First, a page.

By LIZ BELL
HASTINGS schools, early education providers and parents working together have shown how a community approach to literacy and social inclusion gets results and gives students “hope”.
Since becoming involved in a project to develop the relationships between education services and families – Linking Schools and Early Years – the town’s literacy and school engagement levels have soared.
Figures from the Australian Early Development Census show that the project has reduced the number of preps in the town who had poor language and cognitive skills by almost 20 per cent. Only around 17 per cent of preps are now in that category, compared to 36.5 per cent before the project began.
The project was initially funded by the Murdoch Children’s Research Institute in 2009 to research the potential to engage the wider community in children’s early years’ education and lift education results.
However, after funding ran out two years ago a like-minded group of Hastings teachers, parents and education providers decided to keep the project running and seek alternative funding.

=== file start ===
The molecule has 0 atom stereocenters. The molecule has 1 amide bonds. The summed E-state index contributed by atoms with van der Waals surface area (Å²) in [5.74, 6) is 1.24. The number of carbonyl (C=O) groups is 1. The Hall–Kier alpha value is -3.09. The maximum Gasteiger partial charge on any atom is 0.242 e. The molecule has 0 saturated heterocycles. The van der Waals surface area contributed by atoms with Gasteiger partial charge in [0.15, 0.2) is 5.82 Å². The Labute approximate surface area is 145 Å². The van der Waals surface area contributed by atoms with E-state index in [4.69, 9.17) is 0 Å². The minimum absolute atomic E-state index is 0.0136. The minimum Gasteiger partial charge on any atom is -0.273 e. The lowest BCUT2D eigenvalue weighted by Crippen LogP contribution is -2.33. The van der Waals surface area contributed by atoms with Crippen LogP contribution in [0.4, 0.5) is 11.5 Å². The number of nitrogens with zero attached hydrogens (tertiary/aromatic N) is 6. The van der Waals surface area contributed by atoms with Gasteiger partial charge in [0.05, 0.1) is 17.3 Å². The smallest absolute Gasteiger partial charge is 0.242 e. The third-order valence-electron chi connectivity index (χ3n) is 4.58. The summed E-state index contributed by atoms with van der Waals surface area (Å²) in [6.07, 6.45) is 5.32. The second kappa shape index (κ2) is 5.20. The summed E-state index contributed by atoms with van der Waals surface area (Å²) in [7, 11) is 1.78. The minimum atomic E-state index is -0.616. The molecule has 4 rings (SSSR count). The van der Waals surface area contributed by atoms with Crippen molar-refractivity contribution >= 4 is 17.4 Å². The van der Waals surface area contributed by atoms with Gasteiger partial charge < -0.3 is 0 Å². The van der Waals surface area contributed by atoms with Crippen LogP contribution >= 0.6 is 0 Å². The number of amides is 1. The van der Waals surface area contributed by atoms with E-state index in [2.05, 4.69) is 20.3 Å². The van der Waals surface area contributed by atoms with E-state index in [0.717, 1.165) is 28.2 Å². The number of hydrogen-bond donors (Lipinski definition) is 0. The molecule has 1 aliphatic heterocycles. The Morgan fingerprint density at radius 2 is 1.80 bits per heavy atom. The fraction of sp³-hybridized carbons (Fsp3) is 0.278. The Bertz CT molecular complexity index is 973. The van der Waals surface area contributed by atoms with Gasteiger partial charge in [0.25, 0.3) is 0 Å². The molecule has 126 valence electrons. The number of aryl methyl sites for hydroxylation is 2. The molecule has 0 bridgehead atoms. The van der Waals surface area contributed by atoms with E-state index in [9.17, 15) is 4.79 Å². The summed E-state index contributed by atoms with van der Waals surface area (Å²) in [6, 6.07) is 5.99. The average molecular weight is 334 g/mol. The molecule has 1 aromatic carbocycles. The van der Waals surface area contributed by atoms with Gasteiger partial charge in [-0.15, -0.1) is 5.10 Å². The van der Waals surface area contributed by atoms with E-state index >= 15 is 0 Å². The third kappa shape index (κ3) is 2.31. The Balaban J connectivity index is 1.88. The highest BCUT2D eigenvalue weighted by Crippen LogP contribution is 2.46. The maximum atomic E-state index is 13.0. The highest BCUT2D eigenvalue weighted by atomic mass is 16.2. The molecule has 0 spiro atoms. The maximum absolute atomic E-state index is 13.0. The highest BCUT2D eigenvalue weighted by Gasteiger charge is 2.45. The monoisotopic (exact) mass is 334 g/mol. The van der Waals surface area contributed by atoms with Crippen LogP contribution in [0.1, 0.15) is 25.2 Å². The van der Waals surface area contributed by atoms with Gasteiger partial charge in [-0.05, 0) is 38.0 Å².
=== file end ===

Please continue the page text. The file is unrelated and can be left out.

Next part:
Principal at St Mary’s Primary School Richard Mucha said everyone involved in the project was so passionate about its aims that they wanted to keep it going.
“There is no doubt that a whole-town approach to education and school engagement is the way to go,” he said,
“We knew we had to be a united front and that if we put our resources together, we’d get results.”
To get those results, a partnership group involving the three Hastings primary schools, four childcare centres and kindergarten and ancillary health and social services have implemented strategies and activities, including the upskilling of teachers, reading programs and socialisation sessions.
Mr Mucha said the co-operative, non-secular approach involved parents volunteering across government and non-government educational providers to run reading sessions, and teachers swapping between prep and early childhood services.
“One of the biggest barriers to vulnerable children could be overcome by creating stronger linkages and partnerships in early years’ services.
“We know that the early years are the key to engaging students in schools and that getting parents engaged is just as important as getting students engaged in school.”
Mr Mucha said other improvements that stemmed from the partnership included improvements in student well-being and giving students “hope”.
“When we did the ‘Reading For Life’ sessions, one of the unforeseen benefits was that connecting with the kids, encouraging them to learn and give them hope.”